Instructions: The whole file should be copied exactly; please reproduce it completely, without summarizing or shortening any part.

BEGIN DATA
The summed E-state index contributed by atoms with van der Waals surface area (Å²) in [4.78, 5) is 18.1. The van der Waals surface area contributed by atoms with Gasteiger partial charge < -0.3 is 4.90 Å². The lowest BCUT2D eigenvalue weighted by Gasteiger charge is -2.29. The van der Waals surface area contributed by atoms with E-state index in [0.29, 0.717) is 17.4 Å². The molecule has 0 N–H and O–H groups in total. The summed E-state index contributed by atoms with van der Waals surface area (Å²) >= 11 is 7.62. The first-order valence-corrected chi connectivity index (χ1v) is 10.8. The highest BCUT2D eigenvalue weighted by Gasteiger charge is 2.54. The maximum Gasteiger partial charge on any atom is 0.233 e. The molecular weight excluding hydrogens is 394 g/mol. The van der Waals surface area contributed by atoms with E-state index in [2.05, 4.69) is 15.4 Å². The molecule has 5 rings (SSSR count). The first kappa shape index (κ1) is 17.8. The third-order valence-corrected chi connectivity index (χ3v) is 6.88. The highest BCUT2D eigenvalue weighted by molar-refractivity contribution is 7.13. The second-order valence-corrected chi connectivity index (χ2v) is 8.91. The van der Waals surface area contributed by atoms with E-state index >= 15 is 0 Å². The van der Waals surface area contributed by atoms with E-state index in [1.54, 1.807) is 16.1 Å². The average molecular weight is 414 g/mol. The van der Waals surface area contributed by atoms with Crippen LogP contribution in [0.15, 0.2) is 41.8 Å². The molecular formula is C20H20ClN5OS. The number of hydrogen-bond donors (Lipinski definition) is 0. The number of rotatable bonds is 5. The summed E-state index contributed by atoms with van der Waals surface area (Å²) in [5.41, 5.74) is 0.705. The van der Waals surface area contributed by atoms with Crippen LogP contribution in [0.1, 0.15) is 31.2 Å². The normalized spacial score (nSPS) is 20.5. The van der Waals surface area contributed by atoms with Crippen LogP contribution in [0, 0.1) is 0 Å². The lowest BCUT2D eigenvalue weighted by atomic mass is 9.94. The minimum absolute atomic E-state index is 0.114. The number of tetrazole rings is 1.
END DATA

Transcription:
The summed E-state index contributed by atoms with van der Waals surface area (Å²) in [4.78, 5) is 18.1. The van der Waals surface area contributed by atoms with Gasteiger partial charge < -0.3 is 4.90 Å². The lowest BCUT2D eigenvalue weighted by Gasteiger charge is -2.29. The van der Waals surface area contributed by atoms with E-state index in [0.29, 0.717) is 17.4 Å². The molecule has 0 N–H and O–H groups in total. The summed E-state index contributed by atoms with van der Waals surface area (Å²) >= 11 is 7.62. The first-order valence-corrected chi connectivity index (χ1v) is 10.8. The highest BCUT2D eigenvalue weighted by Gasteiger charge is 2.54. The maximum Gasteiger partial charge on any atom is 0.233 e. The molecular weight excluding hydrogens is 394 g/mol. The van der Waals surface area contributed by atoms with E-state index in [2.05, 4.69) is 15.4 Å². The molecule has 5 rings (SSSR count). The first kappa shape index (κ1) is 17.8. The third-order valence-corrected chi connectivity index (χ3v) is 6.88. The highest BCUT2D eigenvalue weighted by molar-refractivity contribution is 7.13. The second-order valence-corrected chi connectivity index (χ2v) is 8.91. The van der Waals surface area contributed by atoms with E-state index >= 15 is 0 Å². The van der Waals surface area contributed by atoms with E-state index in [1.54, 1.807) is 16.1 Å². The average molecular weight is 414 g/mol. The van der Waals surface area contributed by atoms with Crippen LogP contribution in [0.15, 0.2) is 41.8 Å². The molecular formula is C20H20ClN5OS. The number of hydrogen-bond donors (Lipinski definition) is 0. The number of rotatable bonds is 5. The summed E-state index contributed by atoms with van der Waals surface area (Å²) in [5.41, 5.74) is 0.705. The van der Waals surface area contributed by atoms with Crippen LogP contribution in [0.1, 0.15) is 31.2 Å². The normalized spacial score (nSPS) is 20.5. The van der Waals surface area contributed by atoms with Crippen LogP contribution in [0, 0.1) is 0 Å². The lowest BCUT2D eigenvalue weighted by atomic mass is 9.94. The minimum absolute atomic E-state index is 0.114. The number of tetrazole rings is 1.